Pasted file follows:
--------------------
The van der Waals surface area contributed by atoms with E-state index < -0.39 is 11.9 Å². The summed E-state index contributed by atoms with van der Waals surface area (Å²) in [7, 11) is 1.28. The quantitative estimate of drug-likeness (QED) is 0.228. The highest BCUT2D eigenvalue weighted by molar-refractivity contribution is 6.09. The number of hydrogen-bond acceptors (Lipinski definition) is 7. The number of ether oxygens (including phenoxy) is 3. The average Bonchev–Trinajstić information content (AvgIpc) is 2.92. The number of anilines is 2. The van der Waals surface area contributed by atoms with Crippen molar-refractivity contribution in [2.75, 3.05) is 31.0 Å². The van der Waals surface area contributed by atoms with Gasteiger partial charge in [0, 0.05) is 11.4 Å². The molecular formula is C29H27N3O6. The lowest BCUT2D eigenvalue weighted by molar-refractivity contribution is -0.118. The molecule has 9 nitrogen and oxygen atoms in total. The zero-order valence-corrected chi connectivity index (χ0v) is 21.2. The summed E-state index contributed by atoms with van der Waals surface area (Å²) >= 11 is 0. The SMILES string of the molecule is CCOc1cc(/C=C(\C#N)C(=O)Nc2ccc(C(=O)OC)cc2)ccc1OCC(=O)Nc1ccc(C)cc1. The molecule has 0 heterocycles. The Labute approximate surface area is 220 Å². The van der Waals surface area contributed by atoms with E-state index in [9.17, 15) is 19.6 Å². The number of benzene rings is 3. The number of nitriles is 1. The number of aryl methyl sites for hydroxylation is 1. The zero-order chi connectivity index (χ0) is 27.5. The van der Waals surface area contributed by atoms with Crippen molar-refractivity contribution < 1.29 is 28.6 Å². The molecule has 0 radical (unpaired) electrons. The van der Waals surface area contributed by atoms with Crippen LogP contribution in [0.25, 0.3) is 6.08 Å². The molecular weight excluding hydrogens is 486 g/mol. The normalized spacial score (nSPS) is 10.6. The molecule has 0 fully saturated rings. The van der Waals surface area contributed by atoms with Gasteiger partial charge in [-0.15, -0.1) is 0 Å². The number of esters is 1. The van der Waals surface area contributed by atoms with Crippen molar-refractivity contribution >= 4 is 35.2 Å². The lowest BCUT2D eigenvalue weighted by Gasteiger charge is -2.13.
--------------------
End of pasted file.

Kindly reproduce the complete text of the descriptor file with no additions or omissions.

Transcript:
The van der Waals surface area contributed by atoms with E-state index < -0.39 is 11.9 Å². The summed E-state index contributed by atoms with van der Waals surface area (Å²) in [7, 11) is 1.28. The quantitative estimate of drug-likeness (QED) is 0.228. The highest BCUT2D eigenvalue weighted by molar-refractivity contribution is 6.09. The number of hydrogen-bond acceptors (Lipinski definition) is 7. The number of ether oxygens (including phenoxy) is 3. The average Bonchev–Trinajstić information content (AvgIpc) is 2.92. The number of anilines is 2. The van der Waals surface area contributed by atoms with Crippen molar-refractivity contribution in [2.75, 3.05) is 31.0 Å². The van der Waals surface area contributed by atoms with Gasteiger partial charge in [0, 0.05) is 11.4 Å². The molecular formula is C29H27N3O6. The lowest BCUT2D eigenvalue weighted by molar-refractivity contribution is -0.118. The molecule has 9 nitrogen and oxygen atoms in total. The zero-order valence-corrected chi connectivity index (χ0v) is 21.2. The summed E-state index contributed by atoms with van der Waals surface area (Å²) >= 11 is 0. The SMILES string of the molecule is CCOc1cc(/C=C(\C#N)C(=O)Nc2ccc(C(=O)OC)cc2)ccc1OCC(=O)Nc1ccc(C)cc1. The molecule has 0 heterocycles. The Labute approximate surface area is 220 Å². The van der Waals surface area contributed by atoms with E-state index in [9.17, 15) is 19.6 Å². The number of benzene rings is 3. The number of nitriles is 1. The number of aryl methyl sites for hydroxylation is 1. The zero-order chi connectivity index (χ0) is 27.5. The van der Waals surface area contributed by atoms with Crippen molar-refractivity contribution < 1.29 is 28.6 Å². The molecule has 0 radical (unpaired) electrons. The van der Waals surface area contributed by atoms with Crippen LogP contribution in [0.25, 0.3) is 6.08 Å². The molecular weight excluding hydrogens is 486 g/mol. The normalized spacial score (nSPS) is 10.6. The molecule has 0 fully saturated rings. The van der Waals surface area contributed by atoms with Gasteiger partial charge in [-0.15, -0.1) is 0 Å². The number of esters is 1. The van der Waals surface area contributed by atoms with Crippen molar-refractivity contribution >= 4 is 35.2 Å². The lowest BCUT2D eigenvalue weighted by Gasteiger charge is -2.13.